Belfast Telegraph

Bank watchdog warns lenders to respect 'intention' of UK regulation

The Bank of England watchdog has warned lenders to steer clear of financial loopholes and urged them to respect the "intention" of UK regulation.

Sam Woods, the Bank's deputy governor and chief executive of prudential regulation, said he was "especially mindful" that firms would always be one step ahead of regulators, despite attempts to keep the financial "rule book" up to date.

He said the "coming phase" of financial supervision would require supervisors who can judge whether companies and their managers "meet the intention as well as the letter of the regulation".

"Some innovation by financial institutions in response to regulation will be intended by regulators, or, if not intended, at least benign.

"However, some innovation is pure regulatory arbitrage - that is, action taken by firms to reduce specific regulatory requirements without any commensurate reduction in their risk."

He said one example was the way companies were using "special purpose vehicles", agency structures, derivatives and collateral swaps for off-balance sheet financing and debt.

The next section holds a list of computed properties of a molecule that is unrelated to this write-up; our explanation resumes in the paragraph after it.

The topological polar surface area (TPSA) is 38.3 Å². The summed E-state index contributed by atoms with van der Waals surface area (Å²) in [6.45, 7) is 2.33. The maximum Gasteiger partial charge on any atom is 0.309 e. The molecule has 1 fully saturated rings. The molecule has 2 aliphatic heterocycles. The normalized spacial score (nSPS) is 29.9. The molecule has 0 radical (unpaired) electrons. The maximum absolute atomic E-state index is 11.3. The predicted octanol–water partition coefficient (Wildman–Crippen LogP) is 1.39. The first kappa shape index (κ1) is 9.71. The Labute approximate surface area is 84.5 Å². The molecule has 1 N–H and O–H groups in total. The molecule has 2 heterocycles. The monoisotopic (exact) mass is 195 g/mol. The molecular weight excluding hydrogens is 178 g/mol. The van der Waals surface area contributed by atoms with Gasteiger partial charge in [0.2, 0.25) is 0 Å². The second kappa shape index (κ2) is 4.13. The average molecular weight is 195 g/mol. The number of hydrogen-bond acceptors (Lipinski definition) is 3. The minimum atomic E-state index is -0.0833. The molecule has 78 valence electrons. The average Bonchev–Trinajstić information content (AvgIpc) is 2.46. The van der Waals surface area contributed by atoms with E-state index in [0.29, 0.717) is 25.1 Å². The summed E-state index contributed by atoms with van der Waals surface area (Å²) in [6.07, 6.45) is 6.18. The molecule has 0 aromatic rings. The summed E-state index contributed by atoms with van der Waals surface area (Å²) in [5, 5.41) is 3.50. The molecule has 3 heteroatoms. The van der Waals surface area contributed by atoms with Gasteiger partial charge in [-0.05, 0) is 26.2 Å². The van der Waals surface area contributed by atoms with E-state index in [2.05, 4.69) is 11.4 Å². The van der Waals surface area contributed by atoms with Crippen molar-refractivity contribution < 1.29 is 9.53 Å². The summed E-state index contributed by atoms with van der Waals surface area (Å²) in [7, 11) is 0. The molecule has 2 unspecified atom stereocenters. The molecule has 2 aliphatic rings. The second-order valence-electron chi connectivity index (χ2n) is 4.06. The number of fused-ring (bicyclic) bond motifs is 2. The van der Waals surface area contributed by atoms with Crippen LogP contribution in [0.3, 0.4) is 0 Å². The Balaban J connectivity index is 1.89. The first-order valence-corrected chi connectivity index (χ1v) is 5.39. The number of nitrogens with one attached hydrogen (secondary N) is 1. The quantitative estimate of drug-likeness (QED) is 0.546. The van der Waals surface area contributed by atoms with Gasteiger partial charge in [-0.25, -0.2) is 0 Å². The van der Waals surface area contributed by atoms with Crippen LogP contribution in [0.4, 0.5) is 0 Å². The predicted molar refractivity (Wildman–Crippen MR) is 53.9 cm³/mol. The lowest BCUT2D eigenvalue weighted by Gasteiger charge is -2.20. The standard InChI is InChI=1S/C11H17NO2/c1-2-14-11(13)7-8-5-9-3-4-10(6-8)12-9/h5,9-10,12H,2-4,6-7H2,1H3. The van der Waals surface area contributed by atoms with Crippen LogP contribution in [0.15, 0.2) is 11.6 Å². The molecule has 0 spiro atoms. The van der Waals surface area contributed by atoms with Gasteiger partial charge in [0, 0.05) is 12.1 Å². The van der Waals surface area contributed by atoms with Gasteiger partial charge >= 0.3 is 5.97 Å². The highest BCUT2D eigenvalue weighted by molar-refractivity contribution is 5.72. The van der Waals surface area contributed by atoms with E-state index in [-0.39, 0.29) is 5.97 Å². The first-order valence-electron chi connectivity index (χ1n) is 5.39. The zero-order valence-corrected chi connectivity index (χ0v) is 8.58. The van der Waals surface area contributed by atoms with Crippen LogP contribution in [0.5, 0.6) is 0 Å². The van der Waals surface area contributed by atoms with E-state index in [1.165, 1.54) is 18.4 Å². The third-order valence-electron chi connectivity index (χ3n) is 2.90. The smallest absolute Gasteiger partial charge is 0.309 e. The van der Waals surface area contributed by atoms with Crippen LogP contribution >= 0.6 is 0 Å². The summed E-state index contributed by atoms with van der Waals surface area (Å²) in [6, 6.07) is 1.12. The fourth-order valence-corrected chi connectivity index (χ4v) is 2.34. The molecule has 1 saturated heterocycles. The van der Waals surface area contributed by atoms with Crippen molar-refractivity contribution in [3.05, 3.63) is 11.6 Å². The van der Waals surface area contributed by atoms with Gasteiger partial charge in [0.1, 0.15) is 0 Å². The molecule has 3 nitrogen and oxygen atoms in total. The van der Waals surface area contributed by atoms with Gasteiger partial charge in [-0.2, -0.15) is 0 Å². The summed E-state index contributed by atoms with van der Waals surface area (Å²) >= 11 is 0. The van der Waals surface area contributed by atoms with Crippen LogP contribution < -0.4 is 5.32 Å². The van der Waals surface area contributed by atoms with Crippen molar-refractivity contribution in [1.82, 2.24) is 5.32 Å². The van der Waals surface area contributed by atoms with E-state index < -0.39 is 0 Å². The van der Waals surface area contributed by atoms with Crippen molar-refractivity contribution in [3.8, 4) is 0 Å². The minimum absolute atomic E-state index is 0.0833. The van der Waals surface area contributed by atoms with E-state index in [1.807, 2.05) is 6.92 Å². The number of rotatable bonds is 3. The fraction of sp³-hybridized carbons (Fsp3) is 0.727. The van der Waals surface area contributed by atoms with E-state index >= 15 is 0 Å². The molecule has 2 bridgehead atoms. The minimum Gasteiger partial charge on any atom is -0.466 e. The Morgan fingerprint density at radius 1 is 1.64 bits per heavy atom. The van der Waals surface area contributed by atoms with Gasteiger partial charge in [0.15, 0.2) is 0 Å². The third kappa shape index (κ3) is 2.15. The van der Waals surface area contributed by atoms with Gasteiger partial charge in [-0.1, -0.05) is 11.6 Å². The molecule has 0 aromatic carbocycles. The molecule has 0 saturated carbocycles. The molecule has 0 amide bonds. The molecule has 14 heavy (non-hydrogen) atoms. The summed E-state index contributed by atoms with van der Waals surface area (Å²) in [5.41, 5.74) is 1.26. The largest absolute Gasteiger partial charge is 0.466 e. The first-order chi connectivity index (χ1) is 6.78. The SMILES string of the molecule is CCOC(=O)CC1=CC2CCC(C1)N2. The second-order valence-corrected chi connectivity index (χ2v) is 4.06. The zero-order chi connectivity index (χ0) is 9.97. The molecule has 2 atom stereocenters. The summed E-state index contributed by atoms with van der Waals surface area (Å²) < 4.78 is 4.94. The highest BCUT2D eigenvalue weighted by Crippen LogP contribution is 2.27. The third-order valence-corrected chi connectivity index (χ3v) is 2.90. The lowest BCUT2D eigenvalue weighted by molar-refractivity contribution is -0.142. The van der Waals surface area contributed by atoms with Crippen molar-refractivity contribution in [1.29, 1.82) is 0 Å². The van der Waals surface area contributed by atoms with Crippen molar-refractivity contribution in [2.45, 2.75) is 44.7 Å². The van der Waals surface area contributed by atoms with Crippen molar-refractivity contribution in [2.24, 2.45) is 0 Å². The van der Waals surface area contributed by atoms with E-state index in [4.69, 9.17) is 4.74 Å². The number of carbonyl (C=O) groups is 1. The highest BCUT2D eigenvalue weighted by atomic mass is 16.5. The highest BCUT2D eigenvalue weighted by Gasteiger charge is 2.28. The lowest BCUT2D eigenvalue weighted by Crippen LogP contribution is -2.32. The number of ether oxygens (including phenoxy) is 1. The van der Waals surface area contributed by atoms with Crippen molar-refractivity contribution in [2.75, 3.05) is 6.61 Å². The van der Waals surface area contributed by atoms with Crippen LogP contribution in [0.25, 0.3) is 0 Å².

"History tells us that the commercial incentives of firms will create pressures to find ways to minimise the impact of those rules."

Mr Woods said some companies have taken advantage of loopholes around liquidity and solvency requirements, which effectively help them sidestep regulations meant to safeguard the financial system.

He warned that the watchdog would carefully examine lender proposals that fail to address the heavy risks they intentionally - or inadvertently - entail.

"Some amendments might meet the letter of the regulation, but they are designed to circumvent the spirit.

"The PRA (Prudential Regulation Authority) will continue to scrutinise proposals by firms which seek to strengthen their balance sheets but which pay little attention to the additional risks they carry, " he said.

To remain "fit for purpose", the deputy governor said the PRA's framework had to be "responsive to changes in behaviour and structure" of the financial system and be able to identify any "gaps, faults or incoherence" that can lead to "perverse behaviour".

His comments were originally prepared for the Building Society Association's annual conference in May, but were delayed after the General Election was called as it fell in the "purdah" period which restricts government announcements in the weeks before a vote.